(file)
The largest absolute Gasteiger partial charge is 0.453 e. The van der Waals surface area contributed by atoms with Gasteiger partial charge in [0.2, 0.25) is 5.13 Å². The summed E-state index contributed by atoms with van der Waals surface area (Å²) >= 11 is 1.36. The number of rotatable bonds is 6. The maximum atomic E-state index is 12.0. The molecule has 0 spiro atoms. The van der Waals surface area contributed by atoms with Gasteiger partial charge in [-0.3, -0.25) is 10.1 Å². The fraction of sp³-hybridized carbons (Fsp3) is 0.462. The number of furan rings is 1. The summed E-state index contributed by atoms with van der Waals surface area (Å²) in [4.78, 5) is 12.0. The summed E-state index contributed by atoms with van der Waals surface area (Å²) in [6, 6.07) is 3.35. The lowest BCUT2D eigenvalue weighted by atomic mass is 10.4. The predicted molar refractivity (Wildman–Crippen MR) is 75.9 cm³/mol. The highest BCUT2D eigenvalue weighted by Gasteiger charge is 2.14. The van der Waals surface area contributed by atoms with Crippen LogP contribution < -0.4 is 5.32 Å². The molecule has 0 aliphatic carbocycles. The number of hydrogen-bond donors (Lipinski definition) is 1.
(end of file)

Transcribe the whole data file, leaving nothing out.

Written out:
The largest absolute Gasteiger partial charge is 0.453 e. The van der Waals surface area contributed by atoms with Gasteiger partial charge in [0.2, 0.25) is 5.13 Å². The summed E-state index contributed by atoms with van der Waals surface area (Å²) >= 11 is 1.36. The number of rotatable bonds is 6. The maximum atomic E-state index is 12.0. The molecule has 0 spiro atoms. The van der Waals surface area contributed by atoms with Gasteiger partial charge in [-0.3, -0.25) is 10.1 Å². The fraction of sp³-hybridized carbons (Fsp3) is 0.462. The number of furan rings is 1. The summed E-state index contributed by atoms with van der Waals surface area (Å²) in [4.78, 5) is 12.0. The summed E-state index contributed by atoms with van der Waals surface area (Å²) in [6, 6.07) is 3.35. The lowest BCUT2D eigenvalue weighted by atomic mass is 10.4. The predicted molar refractivity (Wildman–Crippen MR) is 75.9 cm³/mol. The highest BCUT2D eigenvalue weighted by Gasteiger charge is 2.14. The van der Waals surface area contributed by atoms with Crippen LogP contribution < -0.4 is 5.32 Å². The molecule has 0 aliphatic carbocycles. The number of hydrogen-bond donors (Lipinski definition) is 1.